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Ghosts of the Orphanage

Part: 1, 2, 3, 4, 5

Alive or Not Alive?

Leah and one of the family's many pets.
photo by Steve Schapiro

The Helgesen household a lively place. There are exotic birds scolding from cages in the dining room, two peppy dogs, and an ever-changing cast of small critters in Leah and her brother Nate's bedrooms.

Leah shows off her guinea pig, Jack, named for Jackie Chan, her favorite actor. Leah plans to bring her biography of Chan on her upcoming trip to China. Her parents are planning a family trip so Leah can visit the Xiangtan orphanage where she spent her early years. In the orphanage, Leah apparently had little exposure to animals. That led to some of the familie's most entertaining stories about her introduction to their household.

"She had never seen an animal," remembers Becky. "She just about had hysterics at the sight of our dog and insisted I hold her at home in case the dog came around the corner."

Becky remembers Leah liked to point to objects and animals and ask, "Alive?" "Yes," her mother would assure her. "That's alive." When the family took a trip to the Minnesota State Fair Leah spotted a giraffe standing stock-still in the sweltering heat. "Not alive!" Leah exclaimed to her mother. "Surprise, Leah, that's alive." Becky told her very disbelieving daughter.

Orphanage life had limited her experiences in the world, but not her curiosity. Tom says his daughter is capable of looking at things in a completely different way from most people. He tells a story about finding Leah standing on the back porch of the family's home when she was about six. When he asked her what she was doing, she told her father, "The birds are bringing me worms. " She told her father to be quiet and she'd show him. Pretty soon, Tom remembers, a sparrow landed on the nearby grass. "Wrong bird, dad " Leah informed him. Another bird arrived. This time, a robin. As it began tugging at a worm, Leah ran full speed toward it and the bird dropped the worm. Leah plucked it up and put it in her styrofoam cup. "She had dozens of these huge worms in there! She had figured out how to get the birds to bring her worms!" marvels Tom.

Starting at Zero

Tom and Becky already had a seven-year-old son, Nate, when they adopted Leah. The three year age difference between the siblings has often felt like more to Nate, which he attributes to Leah's years in an orphanage. "She had to spend three and a half years once she got here doing all the things that one, two and three-year-olds get to do. So it was almost like she had been alive for three and a half years but not really," Nate says.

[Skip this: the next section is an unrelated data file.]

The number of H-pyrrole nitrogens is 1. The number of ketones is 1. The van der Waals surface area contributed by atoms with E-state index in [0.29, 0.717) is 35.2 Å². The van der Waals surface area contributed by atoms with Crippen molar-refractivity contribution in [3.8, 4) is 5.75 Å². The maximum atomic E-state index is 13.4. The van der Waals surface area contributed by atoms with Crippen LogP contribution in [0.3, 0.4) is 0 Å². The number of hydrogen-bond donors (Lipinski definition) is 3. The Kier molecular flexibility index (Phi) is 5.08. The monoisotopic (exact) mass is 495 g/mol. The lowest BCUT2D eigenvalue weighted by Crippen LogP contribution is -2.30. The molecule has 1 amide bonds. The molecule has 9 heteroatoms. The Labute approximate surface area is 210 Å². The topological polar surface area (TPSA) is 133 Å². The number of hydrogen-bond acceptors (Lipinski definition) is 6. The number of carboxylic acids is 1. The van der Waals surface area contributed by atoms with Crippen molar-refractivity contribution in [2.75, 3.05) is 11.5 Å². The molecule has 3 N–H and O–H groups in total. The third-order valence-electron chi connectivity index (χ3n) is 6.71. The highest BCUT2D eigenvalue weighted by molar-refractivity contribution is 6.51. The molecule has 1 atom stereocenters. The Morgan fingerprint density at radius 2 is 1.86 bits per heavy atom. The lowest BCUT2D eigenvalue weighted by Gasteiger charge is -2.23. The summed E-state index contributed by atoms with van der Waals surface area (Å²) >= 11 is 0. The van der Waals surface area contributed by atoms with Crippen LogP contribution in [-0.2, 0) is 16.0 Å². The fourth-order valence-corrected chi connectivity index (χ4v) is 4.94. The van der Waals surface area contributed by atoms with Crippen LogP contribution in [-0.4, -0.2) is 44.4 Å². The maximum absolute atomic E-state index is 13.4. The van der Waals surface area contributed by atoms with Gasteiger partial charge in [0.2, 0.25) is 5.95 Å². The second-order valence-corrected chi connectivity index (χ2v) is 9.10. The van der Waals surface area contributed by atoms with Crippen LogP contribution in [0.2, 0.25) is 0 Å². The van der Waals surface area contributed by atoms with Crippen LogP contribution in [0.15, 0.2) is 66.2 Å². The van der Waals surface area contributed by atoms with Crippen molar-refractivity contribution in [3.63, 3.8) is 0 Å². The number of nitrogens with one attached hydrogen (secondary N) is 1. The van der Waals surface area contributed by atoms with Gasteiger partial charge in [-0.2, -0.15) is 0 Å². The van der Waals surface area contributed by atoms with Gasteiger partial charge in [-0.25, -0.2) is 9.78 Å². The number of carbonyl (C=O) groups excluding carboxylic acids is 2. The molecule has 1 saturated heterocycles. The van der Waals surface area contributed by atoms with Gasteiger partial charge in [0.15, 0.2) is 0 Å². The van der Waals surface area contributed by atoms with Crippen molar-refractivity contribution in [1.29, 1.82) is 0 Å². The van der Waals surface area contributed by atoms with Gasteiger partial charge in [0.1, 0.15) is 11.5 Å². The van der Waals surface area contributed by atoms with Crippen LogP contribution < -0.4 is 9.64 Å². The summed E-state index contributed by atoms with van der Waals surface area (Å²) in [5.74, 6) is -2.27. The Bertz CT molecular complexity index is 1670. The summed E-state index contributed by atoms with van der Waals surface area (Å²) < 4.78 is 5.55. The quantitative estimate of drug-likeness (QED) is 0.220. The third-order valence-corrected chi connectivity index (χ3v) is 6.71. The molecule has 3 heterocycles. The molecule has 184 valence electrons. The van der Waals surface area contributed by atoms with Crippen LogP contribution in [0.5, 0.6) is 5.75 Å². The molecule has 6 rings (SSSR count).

Leah missed out on the kind of intellectual stimulation Nate got when he was a baby and toddler. Becky remembers asking the orphanage director what her favorite toy was. He responded, "We have no toys."

"She clearly did not know what a book was," says Becky. "She thought it was some sort of flapping thing that she could flap or throw." Leah's parents remember that the one game she did seem to have practiced was throwing rocks, probably something the orphans did to entertain themselves.

But while Leah was hungry to learn in her new environment, some things were unexpectedly difficult. Colors, for example. Becky says, "Leah did not know what colors were even in Chinese. It was clear that yellow was her favorite color from the start, and she would always pick yellow. But learning the word 'yellow' and connecting it with that color, it wasn't just as if she were a child from another country who had to learn the new words. That's not that difficult. She didn't know if we were talking about reflective, shiny, furry, dull. She didn't know the quality we meant."

To Becky, Leah had no way of knowing what they were talking about because of the neglect she had experienced in the orphanage. She points out that even a child born into a very impoverished family might still hear, "Go put on your red shirt. Or, wear the blue shirt. That one's clean," and learn colors. But in an orphanage, Becky thinks probably none of the caregivers ever had time to have those kinds of conversations with the children.

Next: One Word Right

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